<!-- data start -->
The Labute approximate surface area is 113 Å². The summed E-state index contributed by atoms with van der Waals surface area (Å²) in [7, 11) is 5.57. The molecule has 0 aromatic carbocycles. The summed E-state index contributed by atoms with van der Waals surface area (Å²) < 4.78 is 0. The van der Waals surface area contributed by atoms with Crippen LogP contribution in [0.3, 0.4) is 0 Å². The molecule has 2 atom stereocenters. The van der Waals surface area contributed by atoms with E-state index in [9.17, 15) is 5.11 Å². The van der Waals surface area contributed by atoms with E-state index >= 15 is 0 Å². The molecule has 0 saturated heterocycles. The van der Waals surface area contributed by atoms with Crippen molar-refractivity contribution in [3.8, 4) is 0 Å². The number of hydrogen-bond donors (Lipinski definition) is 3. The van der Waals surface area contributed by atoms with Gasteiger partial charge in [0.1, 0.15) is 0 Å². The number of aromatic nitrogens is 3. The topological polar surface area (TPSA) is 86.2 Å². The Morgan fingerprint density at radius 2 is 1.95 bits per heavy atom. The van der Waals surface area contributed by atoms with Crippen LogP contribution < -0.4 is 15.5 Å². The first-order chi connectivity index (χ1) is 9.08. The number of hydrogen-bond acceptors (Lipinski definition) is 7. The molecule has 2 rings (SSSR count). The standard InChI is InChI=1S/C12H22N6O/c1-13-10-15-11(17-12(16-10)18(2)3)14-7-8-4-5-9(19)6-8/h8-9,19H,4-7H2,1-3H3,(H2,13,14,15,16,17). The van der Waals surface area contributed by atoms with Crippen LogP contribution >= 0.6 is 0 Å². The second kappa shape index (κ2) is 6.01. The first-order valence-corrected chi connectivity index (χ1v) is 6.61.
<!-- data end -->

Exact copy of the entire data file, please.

The Labute approximate surface area is 113 Å². The summed E-state index contributed by atoms with van der Waals surface area (Å²) in [7, 11) is 5.57. The molecule has 0 aromatic carbocycles. The summed E-state index contributed by atoms with van der Waals surface area (Å²) < 4.78 is 0. The van der Waals surface area contributed by atoms with Crippen LogP contribution in [0.3, 0.4) is 0 Å². The molecule has 2 atom stereocenters. The van der Waals surface area contributed by atoms with E-state index in [9.17, 15) is 5.11 Å². The van der Waals surface area contributed by atoms with E-state index >= 15 is 0 Å². The molecule has 0 saturated heterocycles. The van der Waals surface area contributed by atoms with Crippen molar-refractivity contribution in [3.8, 4) is 0 Å². The number of hydrogen-bond donors (Lipinski definition) is 3. The van der Waals surface area contributed by atoms with Gasteiger partial charge in [0.1, 0.15) is 0 Å². The number of aromatic nitrogens is 3. The topological polar surface area (TPSA) is 86.2 Å². The Morgan fingerprint density at radius 2 is 1.95 bits per heavy atom. The van der Waals surface area contributed by atoms with Crippen LogP contribution < -0.4 is 15.5 Å². The first-order chi connectivity index (χ1) is 9.08. The number of hydrogen-bond acceptors (Lipinski definition) is 7. The molecule has 2 rings (SSSR count). The standard InChI is InChI=1S/C12H22N6O/c1-13-10-15-11(17-12(16-10)18(2)3)14-7-8-4-5-9(19)6-8/h8-9,19H,4-7H2,1-3H3,(H2,13,14,15,16,17). The van der Waals surface area contributed by atoms with Crippen LogP contribution >= 0.6 is 0 Å². The second kappa shape index (κ2) is 6.01. The first-order valence-corrected chi connectivity index (χ1v) is 6.61.